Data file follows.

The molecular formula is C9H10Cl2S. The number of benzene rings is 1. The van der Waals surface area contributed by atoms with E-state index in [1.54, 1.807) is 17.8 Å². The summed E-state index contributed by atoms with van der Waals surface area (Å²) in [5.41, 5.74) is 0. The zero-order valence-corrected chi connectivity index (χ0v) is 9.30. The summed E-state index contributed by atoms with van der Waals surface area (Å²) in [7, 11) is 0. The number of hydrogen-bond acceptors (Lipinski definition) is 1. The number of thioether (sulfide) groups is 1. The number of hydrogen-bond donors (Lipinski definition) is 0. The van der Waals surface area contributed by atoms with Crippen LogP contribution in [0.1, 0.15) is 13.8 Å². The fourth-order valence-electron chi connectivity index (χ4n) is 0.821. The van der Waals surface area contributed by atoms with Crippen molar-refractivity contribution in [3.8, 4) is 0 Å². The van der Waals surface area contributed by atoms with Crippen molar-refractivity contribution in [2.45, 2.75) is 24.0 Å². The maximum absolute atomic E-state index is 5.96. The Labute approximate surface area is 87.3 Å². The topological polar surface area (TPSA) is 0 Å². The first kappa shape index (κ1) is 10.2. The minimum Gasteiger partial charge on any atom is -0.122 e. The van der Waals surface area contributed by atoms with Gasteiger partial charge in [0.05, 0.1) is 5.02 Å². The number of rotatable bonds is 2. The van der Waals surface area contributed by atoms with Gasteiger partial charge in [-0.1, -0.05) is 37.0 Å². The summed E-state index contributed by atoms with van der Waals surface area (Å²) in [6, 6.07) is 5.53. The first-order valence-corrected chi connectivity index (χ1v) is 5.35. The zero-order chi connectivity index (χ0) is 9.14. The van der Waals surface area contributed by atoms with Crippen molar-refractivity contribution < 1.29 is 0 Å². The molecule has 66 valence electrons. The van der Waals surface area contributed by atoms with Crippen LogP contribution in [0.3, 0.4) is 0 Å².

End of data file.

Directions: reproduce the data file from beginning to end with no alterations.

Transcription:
The molecular formula is C9H10Cl2S. The number of benzene rings is 1. The van der Waals surface area contributed by atoms with E-state index in [1.54, 1.807) is 17.8 Å². The summed E-state index contributed by atoms with van der Waals surface area (Å²) in [5.41, 5.74) is 0. The zero-order valence-corrected chi connectivity index (χ0v) is 9.30. The summed E-state index contributed by atoms with van der Waals surface area (Å²) in [7, 11) is 0. The number of hydrogen-bond acceptors (Lipinski definition) is 1. The number of thioether (sulfide) groups is 1. The number of hydrogen-bond donors (Lipinski definition) is 0. The van der Waals surface area contributed by atoms with Crippen LogP contribution in [0.1, 0.15) is 13.8 Å². The fourth-order valence-electron chi connectivity index (χ4n) is 0.821. The van der Waals surface area contributed by atoms with Crippen molar-refractivity contribution in [3.8, 4) is 0 Å². The van der Waals surface area contributed by atoms with Crippen molar-refractivity contribution in [2.45, 2.75) is 24.0 Å². The maximum absolute atomic E-state index is 5.96. The Labute approximate surface area is 87.3 Å². The topological polar surface area (TPSA) is 0 Å². The first kappa shape index (κ1) is 10.2. The minimum Gasteiger partial charge on any atom is -0.122 e. The van der Waals surface area contributed by atoms with Gasteiger partial charge in [0.05, 0.1) is 5.02 Å². The number of rotatable bonds is 2. The van der Waals surface area contributed by atoms with Gasteiger partial charge in [-0.1, -0.05) is 37.0 Å². The summed E-state index contributed by atoms with van der Waals surface area (Å²) in [6, 6.07) is 5.53. The first-order valence-corrected chi connectivity index (χ1v) is 5.35. The zero-order chi connectivity index (χ0) is 9.14. The van der Waals surface area contributed by atoms with Crippen molar-refractivity contribution < 1.29 is 0 Å². The molecule has 66 valence electrons. The van der Waals surface area contributed by atoms with Crippen LogP contribution in [0.3, 0.4) is 0 Å².